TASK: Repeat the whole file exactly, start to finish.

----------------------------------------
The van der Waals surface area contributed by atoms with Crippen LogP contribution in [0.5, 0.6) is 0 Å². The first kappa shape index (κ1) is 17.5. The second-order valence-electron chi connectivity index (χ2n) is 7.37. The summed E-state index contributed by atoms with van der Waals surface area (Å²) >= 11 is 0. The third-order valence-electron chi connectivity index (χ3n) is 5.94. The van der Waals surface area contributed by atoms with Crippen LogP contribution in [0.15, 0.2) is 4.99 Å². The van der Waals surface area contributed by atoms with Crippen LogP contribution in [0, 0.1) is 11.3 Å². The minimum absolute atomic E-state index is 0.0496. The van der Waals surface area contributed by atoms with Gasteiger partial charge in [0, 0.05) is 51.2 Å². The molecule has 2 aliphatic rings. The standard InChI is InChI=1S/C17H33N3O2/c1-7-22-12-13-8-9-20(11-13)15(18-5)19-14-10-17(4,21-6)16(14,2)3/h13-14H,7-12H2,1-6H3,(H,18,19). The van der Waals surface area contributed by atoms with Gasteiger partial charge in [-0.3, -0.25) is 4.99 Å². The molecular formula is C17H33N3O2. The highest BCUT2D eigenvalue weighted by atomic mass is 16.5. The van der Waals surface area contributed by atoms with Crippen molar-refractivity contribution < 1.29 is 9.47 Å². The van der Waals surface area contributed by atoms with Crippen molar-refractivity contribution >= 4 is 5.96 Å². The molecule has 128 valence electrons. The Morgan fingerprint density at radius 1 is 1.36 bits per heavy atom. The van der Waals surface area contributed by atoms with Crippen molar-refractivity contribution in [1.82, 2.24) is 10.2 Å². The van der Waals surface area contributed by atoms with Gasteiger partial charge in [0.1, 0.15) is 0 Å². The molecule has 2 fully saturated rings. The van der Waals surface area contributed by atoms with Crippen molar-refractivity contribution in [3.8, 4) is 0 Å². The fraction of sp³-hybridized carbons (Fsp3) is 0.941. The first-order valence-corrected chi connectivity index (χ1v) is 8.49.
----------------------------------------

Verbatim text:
The van der Waals surface area contributed by atoms with Crippen LogP contribution in [0.5, 0.6) is 0 Å². The first kappa shape index (κ1) is 17.5. The second-order valence-electron chi connectivity index (χ2n) is 7.37. The summed E-state index contributed by atoms with van der Waals surface area (Å²) >= 11 is 0. The third-order valence-electron chi connectivity index (χ3n) is 5.94. The van der Waals surface area contributed by atoms with Crippen LogP contribution in [0.15, 0.2) is 4.99 Å². The van der Waals surface area contributed by atoms with Crippen LogP contribution in [0, 0.1) is 11.3 Å². The minimum absolute atomic E-state index is 0.0496. The van der Waals surface area contributed by atoms with Gasteiger partial charge in [0, 0.05) is 51.2 Å². The molecule has 2 aliphatic rings. The standard InChI is InChI=1S/C17H33N3O2/c1-7-22-12-13-8-9-20(11-13)15(18-5)19-14-10-17(4,21-6)16(14,2)3/h13-14H,7-12H2,1-6H3,(H,18,19). The van der Waals surface area contributed by atoms with Gasteiger partial charge in [-0.3, -0.25) is 4.99 Å². The molecular formula is C17H33N3O2. The highest BCUT2D eigenvalue weighted by atomic mass is 16.5. The van der Waals surface area contributed by atoms with Crippen molar-refractivity contribution < 1.29 is 9.47 Å². The van der Waals surface area contributed by atoms with Crippen molar-refractivity contribution >= 4 is 5.96 Å². The molecule has 128 valence electrons. The Morgan fingerprint density at radius 1 is 1.36 bits per heavy atom. The van der Waals surface area contributed by atoms with Crippen molar-refractivity contribution in [1.82, 2.24) is 10.2 Å². The van der Waals surface area contributed by atoms with Gasteiger partial charge in [0.1, 0.15) is 0 Å². The molecule has 2 fully saturated rings. The van der Waals surface area contributed by atoms with Crippen molar-refractivity contribution in [3.8, 4) is 0 Å². The fraction of sp³-hybridized carbons (Fsp3) is 0.941. The first-order valence-corrected chi connectivity index (χ1v) is 8.49.